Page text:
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Omphaloskepsis Blog

Incredibly Intense

Sep 15, 2014

When I wrote my dissertation... the one that was supposed to be an MFA thesis paper... I conducted a series of interviews to compliment my research study. One of these interviews had a lasting impact on me. Creative, professor, and author Richard Wilde told me, "every thing is figureoutable." And I believe it! It's how I approach anything, from the standpoint of: I may not know the answer, I may not have all the skills, but I know I can figure it out, somehow.

And when I thrust my hand in the air and said, "pick me! pick me!" I knew I was signing up to learn a lot of lessons.

That's important to me, to learn and grow. Although, it can also be so difficult, no? I wanted to curate the exhibit The Incredible Intensity of Just Being Human. I felt I could bring some important things to the table.


Looking up: swings. HuffPo article on what happens when you look up

I am so very grateful and excited that the Department of Neighborhoods saw the potential in this project and awarded us a sizeable grant!

I am so very grateful that I'm working with engaged and serious artists committed to their craft and this mission.

I am so very grateful that many people are moved by the mission and want to help.

This project was simpler before the wonderful grant opportunity came up. I'm learning a level of complication I never imagined. I never imagined the amount of administrative work this grant requires. I never imagined managing a small army of volunteers as part of this project. I never imagined how complex this art and social change exhibit would become.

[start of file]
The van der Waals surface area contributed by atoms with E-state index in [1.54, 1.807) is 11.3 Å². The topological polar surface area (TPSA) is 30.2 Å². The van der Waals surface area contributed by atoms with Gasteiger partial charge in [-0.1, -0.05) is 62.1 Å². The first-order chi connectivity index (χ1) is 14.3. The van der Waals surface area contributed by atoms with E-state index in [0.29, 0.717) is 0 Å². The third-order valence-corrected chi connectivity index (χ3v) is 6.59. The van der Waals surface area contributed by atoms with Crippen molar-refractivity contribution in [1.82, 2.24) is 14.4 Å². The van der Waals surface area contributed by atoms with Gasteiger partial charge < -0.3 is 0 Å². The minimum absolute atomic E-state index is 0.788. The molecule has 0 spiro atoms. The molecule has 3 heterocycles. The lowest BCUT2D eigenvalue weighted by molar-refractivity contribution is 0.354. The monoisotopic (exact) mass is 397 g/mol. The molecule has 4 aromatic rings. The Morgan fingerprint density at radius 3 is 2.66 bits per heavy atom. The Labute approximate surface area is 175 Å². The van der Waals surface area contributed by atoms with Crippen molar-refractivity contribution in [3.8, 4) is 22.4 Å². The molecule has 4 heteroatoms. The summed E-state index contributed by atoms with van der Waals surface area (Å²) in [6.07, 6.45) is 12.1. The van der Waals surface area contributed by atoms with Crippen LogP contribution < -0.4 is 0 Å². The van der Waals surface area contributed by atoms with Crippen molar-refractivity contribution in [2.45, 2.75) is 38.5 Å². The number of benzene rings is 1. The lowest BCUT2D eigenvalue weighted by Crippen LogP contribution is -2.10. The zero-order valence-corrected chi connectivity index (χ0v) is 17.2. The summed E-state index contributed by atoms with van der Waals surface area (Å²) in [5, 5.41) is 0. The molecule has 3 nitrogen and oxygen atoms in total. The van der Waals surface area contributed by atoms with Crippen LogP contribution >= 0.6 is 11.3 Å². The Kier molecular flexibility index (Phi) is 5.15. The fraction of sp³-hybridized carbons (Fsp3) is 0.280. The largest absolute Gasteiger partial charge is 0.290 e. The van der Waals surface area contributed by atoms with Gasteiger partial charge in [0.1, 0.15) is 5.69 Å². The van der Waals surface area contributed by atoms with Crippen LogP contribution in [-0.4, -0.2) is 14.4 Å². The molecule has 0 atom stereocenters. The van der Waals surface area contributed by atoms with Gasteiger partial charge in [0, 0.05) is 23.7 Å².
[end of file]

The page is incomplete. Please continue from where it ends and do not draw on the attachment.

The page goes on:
I'm learning that some things just won't get done, no matter how good the intentions.

I'm learning that people can be more fragile than I previously perceived, have less resilience and they often tend to be hard on themselves.

I'm learning more leadership skills, trial by fire.

I'm a person with a strong internal drive and compass. I'm learning that too.

I'm learning a good deal about mental illness, the stereotypes and that my own paradigms need to shift, that I buy into the stereotypes too and need to unlearn them. I also learned that's quite normal. It's part of the human condition and comes from wanting to protect ourselves.

I expected to be challenged. I expected to drop the ball from time to time. I expected to have some personal lows...crisis of confidence. All that is true as well.

And I'm learning to accept that... even though people want to particiapte, contribute, volunteer, help...often their intent and their abilities do not align. That's okay. As long as we get to learn about that together, we can figure it out.

I'm in that place now, in this project, that I do not know how the work that needs to happen in order to fulfill the mission of the exhibit is going to happen. That place before it comes together where things get dark and murky and incongruent. It doesn't feel so great, and I am having difficulty sleeping tonight (it's almost 4 a.m.) The good news is, I've had lots of practice being in this place. I know that even though I can't currently see the way up and through...there is a way and it will be okay. 

By the way, if you're in Seattle and you're reading this...we could use a little help. Here are some areas of need:

  1. researcher, someone to gather the names, addresses, contact name and email of the HR person at Seattle companies.
  2. hanging posters in December
  3. Working on the food prep crew the day before the opening
  4. Being on the art handling committee on Jan 7, and moving artwork.
  5. proofing and editing
  6. The simplest job is the social media committee, where over the course of 4 months you follow, get notifications, like and share facebook and twitter posts from our sites.

You can contact me or sign up on our sign up page if you can help. kvrijmoet@hotmail.com or http://www.signupgenius.com/go/9040b45a8a7292-theincredible

I'll be reporting back how it all turns out. Wish us luck!

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